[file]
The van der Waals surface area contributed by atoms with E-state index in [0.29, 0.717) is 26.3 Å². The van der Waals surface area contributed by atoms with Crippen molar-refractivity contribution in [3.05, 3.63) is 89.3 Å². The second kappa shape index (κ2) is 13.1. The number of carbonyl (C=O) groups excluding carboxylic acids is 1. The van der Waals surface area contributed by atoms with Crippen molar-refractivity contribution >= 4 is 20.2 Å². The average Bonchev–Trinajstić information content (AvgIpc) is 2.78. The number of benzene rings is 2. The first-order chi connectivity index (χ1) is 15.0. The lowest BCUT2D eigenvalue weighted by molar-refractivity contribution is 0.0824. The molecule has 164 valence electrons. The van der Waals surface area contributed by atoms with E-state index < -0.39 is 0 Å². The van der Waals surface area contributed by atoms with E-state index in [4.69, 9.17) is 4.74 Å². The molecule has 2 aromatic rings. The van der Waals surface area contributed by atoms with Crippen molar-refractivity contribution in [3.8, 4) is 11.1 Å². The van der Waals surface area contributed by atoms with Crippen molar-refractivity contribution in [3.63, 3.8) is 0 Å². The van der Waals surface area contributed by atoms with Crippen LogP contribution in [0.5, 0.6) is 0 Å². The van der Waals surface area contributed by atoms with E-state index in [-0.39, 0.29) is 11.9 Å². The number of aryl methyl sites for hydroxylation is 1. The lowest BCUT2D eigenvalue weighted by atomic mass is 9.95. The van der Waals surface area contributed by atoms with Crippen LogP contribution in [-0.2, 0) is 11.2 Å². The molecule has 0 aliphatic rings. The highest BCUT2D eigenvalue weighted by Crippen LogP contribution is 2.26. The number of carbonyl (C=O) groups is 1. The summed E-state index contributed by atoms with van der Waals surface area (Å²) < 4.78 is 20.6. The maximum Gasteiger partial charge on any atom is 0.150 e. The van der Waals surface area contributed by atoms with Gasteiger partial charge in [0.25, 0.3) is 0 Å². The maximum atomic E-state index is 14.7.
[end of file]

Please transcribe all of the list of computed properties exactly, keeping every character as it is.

The van der Waals surface area contributed by atoms with E-state index in [0.29, 0.717) is 26.3 Å². The van der Waals surface area contributed by atoms with Crippen molar-refractivity contribution in [3.05, 3.63) is 89.3 Å². The second kappa shape index (κ2) is 13.1. The number of carbonyl (C=O) groups excluding carboxylic acids is 1. The van der Waals surface area contributed by atoms with Crippen molar-refractivity contribution >= 4 is 20.2 Å². The average Bonchev–Trinajstić information content (AvgIpc) is 2.78. The number of benzene rings is 2. The first-order chi connectivity index (χ1) is 15.0. The lowest BCUT2D eigenvalue weighted by molar-refractivity contribution is 0.0824. The molecule has 164 valence electrons. The van der Waals surface area contributed by atoms with E-state index < -0.39 is 0 Å². The van der Waals surface area contributed by atoms with E-state index in [4.69, 9.17) is 4.74 Å². The molecule has 2 aromatic rings. The van der Waals surface area contributed by atoms with Crippen molar-refractivity contribution in [3.8, 4) is 11.1 Å². The van der Waals surface area contributed by atoms with Crippen molar-refractivity contribution in [3.63, 3.8) is 0 Å². The van der Waals surface area contributed by atoms with Crippen LogP contribution in [0.5, 0.6) is 0 Å². The van der Waals surface area contributed by atoms with E-state index in [-0.39, 0.29) is 11.9 Å². The number of aryl methyl sites for hydroxylation is 1. The lowest BCUT2D eigenvalue weighted by atomic mass is 9.95. The van der Waals surface area contributed by atoms with Crippen LogP contribution in [-0.2, 0) is 11.2 Å². The molecule has 0 aliphatic rings. The highest BCUT2D eigenvalue weighted by Crippen LogP contribution is 2.26. The number of carbonyl (C=O) groups is 1. The summed E-state index contributed by atoms with van der Waals surface area (Å²) < 4.78 is 20.6. The maximum Gasteiger partial charge on any atom is 0.150 e. The van der Waals surface area contributed by atoms with Gasteiger partial charge in [0.25, 0.3) is 0 Å². The maximum atomic E-state index is 14.7.